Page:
« Reply #7 on: April 18, 2020, 10:48:29 am »
Some additional info added for your scrutiny, in case I have any stupid mistakes.
 First I'm replacing a BOG I had, it had an argument with a bulldozer and lost.
I'm adding an experiment to the build, I'm comparing a High input impedance low output impedance amp to a matching transformer. When 15V is applied, the amp is energized and relays route the signal in and out of the amp.
I tried to add attachments, didn't work. Here's a link.

https://www.dropbox.com/s/o0nlwlvrqtr5jto/Bog%20Switching%20Box%20two%20relays%20S.jpg?dl=0

 This is the power supply, just to show the routing of DC and RF.
Note: I have no shield connection in the PS, If I ground this end it will be
outside to a at least two ground rods. It's then 4 ft into the house and the radio.

https://www.dropbox.com/s/ty8ojt3p0bgpzuo/bog%20ps%20wiring%20diagram%20with%20notes.jpg?dl=0

                                             Mikek
« Last Edit: April 18, 2020, 11:00:52 am by Qmavam »
 

Offline tkamiya

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Re: Cat5/6 use as antenna Feed Line (Receive in my case)
« Reply #8 on: April 19, 2020, 03:34:02 am »
The twisted pairs are supposed to have shielding quality.  It is just implemented in different way.  Instead of confining electrical field between inner and outer conductor, twisted pair cancels each others field by having current follow in opposite way, thus field going in a direction that is exact opposite.

Outer shield is to reject common mode noise.  It'll depend on your environment.  I'd say try both.  You initially stated you are basically trying to do if other's conventional wisdom says you cannot.  So try both ways.

As to unused pairs, cat 5 and 6 cables have different rate of twisting to avoid co-interferance.  It shouldn't require anything special.  At least that's the design principle.

Don't forget to take care of balanced and unbalanced issue. 

I'd say it'll be a very interesting experiment.
 

Offline cdev

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Re: Cat5/6 use as antenna Feed Line (Receive in my case)
« Reply #9 on: May 04, 2020, 12:54:06 am »
If there is an LNA at the loop end there should be absolutely no difference between the two. Because the noise figure of the system will be determined at the input of the front end amplifier outside.


You can use varactors to make a tuned resonant magnetic loop too.
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Offline Qmavam

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Re: Cat5/6 use as antenna Feed Line (Receive in my case)
« Reply #10 on: May 29, 2020, 02:02:26 am »
I finally got far enough along to work on the Feed Line ingress problem, which I think is just Common Mode signal. I went through about 10 iterations before I eliminated all of the signal
coming from my Feed Line from the radio. I have a 235ft Feed Line. I terminated the Feed Line in a grounded metal box at the antenna with a 100Ω resistor to match the CAT5/6 impedance.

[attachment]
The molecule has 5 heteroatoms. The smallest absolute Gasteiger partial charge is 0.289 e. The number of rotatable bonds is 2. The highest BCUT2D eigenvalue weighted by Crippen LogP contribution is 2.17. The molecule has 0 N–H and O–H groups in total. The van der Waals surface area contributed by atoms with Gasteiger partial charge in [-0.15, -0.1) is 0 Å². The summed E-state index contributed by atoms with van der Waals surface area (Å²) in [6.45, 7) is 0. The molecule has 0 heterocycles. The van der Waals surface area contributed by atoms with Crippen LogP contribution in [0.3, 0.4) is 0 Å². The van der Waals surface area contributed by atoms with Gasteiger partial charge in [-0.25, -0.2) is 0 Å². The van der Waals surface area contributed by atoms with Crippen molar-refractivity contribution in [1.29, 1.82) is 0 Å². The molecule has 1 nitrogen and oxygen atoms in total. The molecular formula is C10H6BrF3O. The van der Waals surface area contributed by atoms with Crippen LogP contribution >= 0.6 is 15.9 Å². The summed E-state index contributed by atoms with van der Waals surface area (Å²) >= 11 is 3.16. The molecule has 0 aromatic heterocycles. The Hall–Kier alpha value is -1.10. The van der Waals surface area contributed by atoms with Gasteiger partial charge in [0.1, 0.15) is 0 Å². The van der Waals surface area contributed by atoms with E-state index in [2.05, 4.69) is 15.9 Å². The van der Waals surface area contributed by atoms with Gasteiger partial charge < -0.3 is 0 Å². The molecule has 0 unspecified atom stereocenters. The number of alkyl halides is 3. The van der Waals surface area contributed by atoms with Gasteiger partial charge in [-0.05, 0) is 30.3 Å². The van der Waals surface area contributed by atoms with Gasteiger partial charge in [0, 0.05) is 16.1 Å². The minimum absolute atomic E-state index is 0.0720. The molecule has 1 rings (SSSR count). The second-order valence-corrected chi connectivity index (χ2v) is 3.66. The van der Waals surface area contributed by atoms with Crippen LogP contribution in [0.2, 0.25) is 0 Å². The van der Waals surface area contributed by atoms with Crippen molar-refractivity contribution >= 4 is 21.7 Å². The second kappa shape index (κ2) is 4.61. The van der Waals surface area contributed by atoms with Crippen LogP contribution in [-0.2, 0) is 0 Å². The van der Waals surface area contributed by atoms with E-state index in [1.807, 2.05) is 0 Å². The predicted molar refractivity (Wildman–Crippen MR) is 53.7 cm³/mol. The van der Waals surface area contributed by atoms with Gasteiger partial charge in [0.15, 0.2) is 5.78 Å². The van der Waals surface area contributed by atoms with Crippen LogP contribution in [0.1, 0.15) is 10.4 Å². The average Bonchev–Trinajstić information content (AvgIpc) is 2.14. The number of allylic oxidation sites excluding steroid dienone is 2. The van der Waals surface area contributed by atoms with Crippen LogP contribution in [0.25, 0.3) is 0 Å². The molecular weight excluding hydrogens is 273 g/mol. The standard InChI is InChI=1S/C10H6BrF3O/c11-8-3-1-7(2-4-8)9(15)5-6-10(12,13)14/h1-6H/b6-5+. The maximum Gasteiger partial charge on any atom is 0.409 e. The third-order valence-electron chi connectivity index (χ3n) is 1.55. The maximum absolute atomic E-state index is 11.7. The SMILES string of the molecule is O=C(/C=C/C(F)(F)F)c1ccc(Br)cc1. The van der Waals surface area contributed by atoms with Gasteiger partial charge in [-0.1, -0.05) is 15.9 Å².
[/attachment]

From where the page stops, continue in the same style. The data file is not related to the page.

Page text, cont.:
At the radio end I have a box with a CMC, a 1 to 1 transformer and a 100Ω to 50Ω matching transformer. The 1 to 1 transformer is Center Tapped on both the Primary and the Secondary.
 I don't know why the 100Ω to 50Ω transformer alone was not the isolation needed to quiet the Feed Line, but adding the 1 to 1 transformer made a huge difference.
 Here's a drawing of the circuit.
 

Offline radiolistener

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Re: Cat5/6 use as antenna Feed Line (Receive in my case)
« Reply #11 on: May 29, 2020, 04:40:43 pm »
Let me state my use is receive for MW and HF up to 4MHz.
  Two big advantages at least for directional antennas is your pattern is not altered by signal ingress on the feed line. The twisted pair rejects ingress very well. The second advantage is the extra wires for control and or power.

you can use symmetric line, but it will not give you advantage, on the contrary - it will be a part of antenna, because your antenna will work against feed line. Also symmetric line has radiation loss, so you will listen all noise sources which is near to your feed line.

Just put balun on coax cable and it will works ok.
« Last Edit: May 29, 2020, 04:49:26 pm by radiolistener »
 

Offline T3sl4co1l

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Re: Cat5/6 use as antenna Feed Line (Receive in my case)
« Reply #12 on: May 29, 2020, 06:47:04 pm »
How much radiation loss does twisted pair have, do you know?

Tim
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Offline radiolistener

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Re: Cat5/6 use as antenna Feed Line (Receive in my case)
« Reply #13 on: May 29, 2020, 07:02:05 pm »
How much radiation loss does twisted pair have, do you know?

It depends on many factors, such as frequency, transmission line geometry, distance, material and geometry of nearby objects, etc...

Radiation loss of twisted pair is quite difficult to calculate, but can be measured if necessary
« Last Edit: May 29, 2020, 07:05:58 pm by radiolistener »
 

Offline T3sl4co1l

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Re: Cat5/6 use as antenna Feed Line (Receive in my case)
« Reply #14 on: May 29, 2020, 09:35:56 pm »
Oh dang, I suppose it could be anything, I better avoid using twisted pair in the future if it's that complicated to use.  Thanks!

Tim
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Offline cdev

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Re: Cat5/6 use as antenna Feed Line (Receive in my case)
« Reply #15 on: June 01, 2020, 12:57:29 am »
"Galvanic isolation" I have a very noisy QTH and that does wonders for me too.